Tracing the Road to Gehenna:
I have just published a new article on the www.afterlife.co.nz website on Gehenna.
It has been popularly said that the Lord Jesus borrowed the imagery of Gehenna from a perpetually lit rubbish dump outside Jerusalem that was used for consuming the cities rubbish and even to destroy the godless. It is understood that such graphic imagery would have helped Jesus to convey what the end-time judgment will be like. Apparently this idea was first written about in a commentary by a Rabbi by the name of David Kimhi who lived around A.D. 1200.
However, this notion of Gehenna as a perpetual rubbish dump has been contested by some notable scholars. Herman Strack & Paul Billerbeck, scholars of Judaism and its related writings, state that there is neither archaeological nor literary evidence to support this claim in either the early intertestamental literature or later rabbinic sources. In 1986 Lloyd R. Bailey in his book “The Topography of Hell” came to the same conclusion…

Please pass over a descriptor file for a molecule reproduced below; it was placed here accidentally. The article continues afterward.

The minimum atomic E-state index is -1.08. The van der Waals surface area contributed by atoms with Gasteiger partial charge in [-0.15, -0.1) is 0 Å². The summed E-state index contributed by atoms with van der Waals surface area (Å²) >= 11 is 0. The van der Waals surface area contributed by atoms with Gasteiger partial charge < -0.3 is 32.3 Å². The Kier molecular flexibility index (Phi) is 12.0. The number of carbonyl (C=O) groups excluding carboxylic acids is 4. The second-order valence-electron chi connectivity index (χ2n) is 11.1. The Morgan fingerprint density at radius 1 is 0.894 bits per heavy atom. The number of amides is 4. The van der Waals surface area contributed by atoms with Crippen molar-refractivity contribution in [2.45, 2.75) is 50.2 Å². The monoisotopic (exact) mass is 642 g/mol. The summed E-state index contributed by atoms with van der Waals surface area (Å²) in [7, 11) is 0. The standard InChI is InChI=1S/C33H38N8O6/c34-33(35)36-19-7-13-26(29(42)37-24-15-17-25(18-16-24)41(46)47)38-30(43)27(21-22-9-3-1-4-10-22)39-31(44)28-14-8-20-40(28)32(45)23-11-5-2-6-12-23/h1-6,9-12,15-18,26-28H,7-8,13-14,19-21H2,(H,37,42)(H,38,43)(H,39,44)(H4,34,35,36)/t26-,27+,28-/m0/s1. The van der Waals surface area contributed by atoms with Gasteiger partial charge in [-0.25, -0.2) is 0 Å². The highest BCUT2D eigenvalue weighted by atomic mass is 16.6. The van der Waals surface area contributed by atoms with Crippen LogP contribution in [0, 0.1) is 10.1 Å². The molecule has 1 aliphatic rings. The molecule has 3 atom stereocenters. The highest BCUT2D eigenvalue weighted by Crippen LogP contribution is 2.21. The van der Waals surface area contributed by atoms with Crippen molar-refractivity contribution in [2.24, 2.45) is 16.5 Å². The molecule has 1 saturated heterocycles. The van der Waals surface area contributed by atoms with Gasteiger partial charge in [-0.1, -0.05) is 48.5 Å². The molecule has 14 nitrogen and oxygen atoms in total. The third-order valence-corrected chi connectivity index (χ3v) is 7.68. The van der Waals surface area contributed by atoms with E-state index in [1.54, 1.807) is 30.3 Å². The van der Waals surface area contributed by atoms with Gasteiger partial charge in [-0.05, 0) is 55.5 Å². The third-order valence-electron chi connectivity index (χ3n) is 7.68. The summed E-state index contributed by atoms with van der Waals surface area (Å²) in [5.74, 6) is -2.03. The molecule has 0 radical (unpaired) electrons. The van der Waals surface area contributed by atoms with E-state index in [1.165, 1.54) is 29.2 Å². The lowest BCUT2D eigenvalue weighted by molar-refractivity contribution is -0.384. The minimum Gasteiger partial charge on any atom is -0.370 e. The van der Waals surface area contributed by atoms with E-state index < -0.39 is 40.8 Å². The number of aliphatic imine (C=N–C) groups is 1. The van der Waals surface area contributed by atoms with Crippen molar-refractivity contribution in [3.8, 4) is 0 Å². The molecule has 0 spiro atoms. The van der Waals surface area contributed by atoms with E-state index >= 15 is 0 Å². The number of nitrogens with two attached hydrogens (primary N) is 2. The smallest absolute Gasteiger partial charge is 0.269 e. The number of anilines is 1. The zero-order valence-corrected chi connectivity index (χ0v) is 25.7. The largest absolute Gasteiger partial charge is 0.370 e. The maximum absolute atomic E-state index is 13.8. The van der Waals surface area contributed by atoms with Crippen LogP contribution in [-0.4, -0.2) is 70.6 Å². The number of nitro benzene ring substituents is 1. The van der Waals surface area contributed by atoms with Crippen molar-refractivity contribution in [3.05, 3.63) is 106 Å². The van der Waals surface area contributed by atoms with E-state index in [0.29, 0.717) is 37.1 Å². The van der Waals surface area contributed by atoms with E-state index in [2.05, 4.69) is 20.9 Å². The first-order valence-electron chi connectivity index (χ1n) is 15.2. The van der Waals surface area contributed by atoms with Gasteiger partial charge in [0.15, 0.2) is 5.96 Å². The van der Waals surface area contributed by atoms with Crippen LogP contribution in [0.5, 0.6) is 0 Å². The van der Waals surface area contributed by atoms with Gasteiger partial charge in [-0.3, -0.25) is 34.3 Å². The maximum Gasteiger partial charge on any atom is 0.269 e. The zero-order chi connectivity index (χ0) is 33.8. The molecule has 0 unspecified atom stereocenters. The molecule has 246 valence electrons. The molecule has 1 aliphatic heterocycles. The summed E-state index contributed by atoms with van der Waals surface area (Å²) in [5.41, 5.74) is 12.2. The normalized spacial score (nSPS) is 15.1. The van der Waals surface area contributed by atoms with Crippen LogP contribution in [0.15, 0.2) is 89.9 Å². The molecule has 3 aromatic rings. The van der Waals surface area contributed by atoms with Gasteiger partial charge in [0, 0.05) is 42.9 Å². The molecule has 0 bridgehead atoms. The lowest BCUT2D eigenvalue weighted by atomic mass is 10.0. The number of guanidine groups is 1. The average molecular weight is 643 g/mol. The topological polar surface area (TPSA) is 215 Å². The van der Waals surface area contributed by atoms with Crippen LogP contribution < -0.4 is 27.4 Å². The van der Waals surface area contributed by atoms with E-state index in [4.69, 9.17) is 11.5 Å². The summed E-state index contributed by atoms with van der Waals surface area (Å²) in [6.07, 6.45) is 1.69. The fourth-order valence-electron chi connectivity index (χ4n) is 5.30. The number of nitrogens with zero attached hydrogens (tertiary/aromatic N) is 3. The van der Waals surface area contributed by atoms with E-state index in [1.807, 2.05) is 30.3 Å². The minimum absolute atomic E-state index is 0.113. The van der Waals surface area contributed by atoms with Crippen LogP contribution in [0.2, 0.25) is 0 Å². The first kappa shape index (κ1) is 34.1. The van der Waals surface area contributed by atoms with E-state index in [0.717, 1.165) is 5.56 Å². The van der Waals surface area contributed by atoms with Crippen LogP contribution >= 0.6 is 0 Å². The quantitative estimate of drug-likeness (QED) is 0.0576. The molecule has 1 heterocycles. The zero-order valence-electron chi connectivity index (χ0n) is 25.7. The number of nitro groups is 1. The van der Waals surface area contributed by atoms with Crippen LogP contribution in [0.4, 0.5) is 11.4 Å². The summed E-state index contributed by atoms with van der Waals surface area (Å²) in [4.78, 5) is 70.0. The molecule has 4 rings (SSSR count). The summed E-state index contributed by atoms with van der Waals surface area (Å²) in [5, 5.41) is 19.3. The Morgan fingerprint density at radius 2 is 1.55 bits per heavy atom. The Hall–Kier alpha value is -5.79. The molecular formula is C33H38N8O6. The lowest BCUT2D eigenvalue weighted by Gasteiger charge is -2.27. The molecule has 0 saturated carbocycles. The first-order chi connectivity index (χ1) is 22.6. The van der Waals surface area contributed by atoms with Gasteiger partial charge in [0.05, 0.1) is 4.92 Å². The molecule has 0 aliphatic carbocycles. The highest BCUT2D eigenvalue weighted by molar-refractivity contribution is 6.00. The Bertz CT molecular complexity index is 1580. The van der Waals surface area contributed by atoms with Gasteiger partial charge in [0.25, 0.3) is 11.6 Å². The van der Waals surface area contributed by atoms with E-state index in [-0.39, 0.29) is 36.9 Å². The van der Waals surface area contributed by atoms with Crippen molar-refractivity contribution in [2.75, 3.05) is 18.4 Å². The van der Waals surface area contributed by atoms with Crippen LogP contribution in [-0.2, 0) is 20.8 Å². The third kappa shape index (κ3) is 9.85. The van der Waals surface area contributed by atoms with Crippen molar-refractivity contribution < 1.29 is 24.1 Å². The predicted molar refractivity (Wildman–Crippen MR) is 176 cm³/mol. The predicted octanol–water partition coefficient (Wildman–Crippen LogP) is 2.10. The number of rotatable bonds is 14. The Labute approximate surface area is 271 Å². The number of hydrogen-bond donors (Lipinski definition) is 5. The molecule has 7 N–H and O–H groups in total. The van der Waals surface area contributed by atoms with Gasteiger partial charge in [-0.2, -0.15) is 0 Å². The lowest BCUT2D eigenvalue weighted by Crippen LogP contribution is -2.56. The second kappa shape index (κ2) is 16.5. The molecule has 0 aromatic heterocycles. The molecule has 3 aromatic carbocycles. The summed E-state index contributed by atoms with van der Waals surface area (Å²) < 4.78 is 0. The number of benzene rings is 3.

So if the Lord Jesus did not draw his imagery from the popular concept of the “rubbish dump” where did he draw the concept from?
To answer this question we now turn to the OT account of Genesis to see if we can find any reference to its origin there.
I think Armand is saying that Jesus chose not to use Hades ( the Greek translation of sheol in the Septuagint) to his Jewish audience because the meaning of Hades carried with it so much baggage and Gehenna did not. And he suggests that Gehenna is an exclusive transliteration of a Jewish place which became a Jewish metaphor for Jerusalem’s judgment.
Here are some links about the Gehenna rubbish dump myth: